When it comes to personal, and intimate relationships people tend to make a lot of mistakes. One is thinking that someone can make you happy; the other is thinking that happiness is a set of circumstances, and another mistake is thinking that happiness is the result of their actions. True happiness is about having balance in your life. After closing some chapter, I’ve decided to focus on my overall wellness. Wellness is a multidimensional state of being an active process of becoming aware of and making choices toward a more successful existence.
The different dimensions of wellness:
Mental Health: the psychological state of someone who is functioning at a satisfactory psychological state of emotional and behavioral adjustment.
Social: The social dimension of wellness involves developing, nourishing and encouraging satisfying relationships.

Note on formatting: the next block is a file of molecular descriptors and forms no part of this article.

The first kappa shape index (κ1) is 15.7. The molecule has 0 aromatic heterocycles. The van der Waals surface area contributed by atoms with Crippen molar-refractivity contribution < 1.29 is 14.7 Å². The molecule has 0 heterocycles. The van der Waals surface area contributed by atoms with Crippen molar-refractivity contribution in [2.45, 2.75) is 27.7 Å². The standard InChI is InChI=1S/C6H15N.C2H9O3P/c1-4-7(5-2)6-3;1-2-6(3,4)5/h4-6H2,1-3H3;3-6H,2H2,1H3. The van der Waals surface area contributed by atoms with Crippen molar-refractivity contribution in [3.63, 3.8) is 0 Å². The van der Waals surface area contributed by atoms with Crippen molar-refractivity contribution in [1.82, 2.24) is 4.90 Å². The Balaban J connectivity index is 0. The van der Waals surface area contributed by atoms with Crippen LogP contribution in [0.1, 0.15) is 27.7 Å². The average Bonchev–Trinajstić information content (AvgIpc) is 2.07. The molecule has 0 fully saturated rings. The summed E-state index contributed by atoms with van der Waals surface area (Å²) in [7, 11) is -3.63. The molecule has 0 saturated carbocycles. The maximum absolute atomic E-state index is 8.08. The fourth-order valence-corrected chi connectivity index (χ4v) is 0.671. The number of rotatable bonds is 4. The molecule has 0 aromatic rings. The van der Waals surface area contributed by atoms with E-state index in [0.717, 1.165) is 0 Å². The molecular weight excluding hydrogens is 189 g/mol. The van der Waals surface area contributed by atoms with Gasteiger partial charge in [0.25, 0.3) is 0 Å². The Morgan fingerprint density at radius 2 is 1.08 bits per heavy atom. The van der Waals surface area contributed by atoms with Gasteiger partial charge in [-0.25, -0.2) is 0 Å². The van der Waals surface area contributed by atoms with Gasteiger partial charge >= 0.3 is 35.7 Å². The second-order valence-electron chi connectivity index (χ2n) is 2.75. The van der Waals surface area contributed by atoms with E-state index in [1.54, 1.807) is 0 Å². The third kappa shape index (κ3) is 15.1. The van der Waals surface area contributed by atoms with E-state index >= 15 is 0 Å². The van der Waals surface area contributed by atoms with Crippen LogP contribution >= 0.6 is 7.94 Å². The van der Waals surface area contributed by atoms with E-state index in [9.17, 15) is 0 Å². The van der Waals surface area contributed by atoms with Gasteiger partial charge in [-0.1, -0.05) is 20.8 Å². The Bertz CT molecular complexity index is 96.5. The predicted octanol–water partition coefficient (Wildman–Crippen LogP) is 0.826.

Occupational: The occupational dimension of wellness involves choosing a career/job that is rewarding and enjoyable.
Spiritual: The spiritual dimension of wellness involves seeking meaning and purpose in human existence.
Physical: The physical dimension of wellness encourages cardiovascular flexibility and strength and also encourages regular, physical activity.
Intellectual: The intellectual dimension of wellness encourages creative, stimulating mental activities.
Emotional: The emotional dimension of wellness emphasizes an awareness and acceptance of one’s feelings.
Financial: is an intricate balance of the mental, spiritual and physical aspects of money. This unique combination is an ideal to strive towards in our dealings with money.
On yesterday, I decided to give my spiritual dimension some much-needed attention, and I attended church with my friend. It’s important to feed each aspect of your wellness. Your spiritual dimension wellness involves seeking meaning and purpose in human existence. Our happiness and life satisfaction is indeed influenced by all these factors. The problem is that we usually place greater importance on one of life aspects, ignoring all the other ones. Which makes our happiness incomplete and short-lived.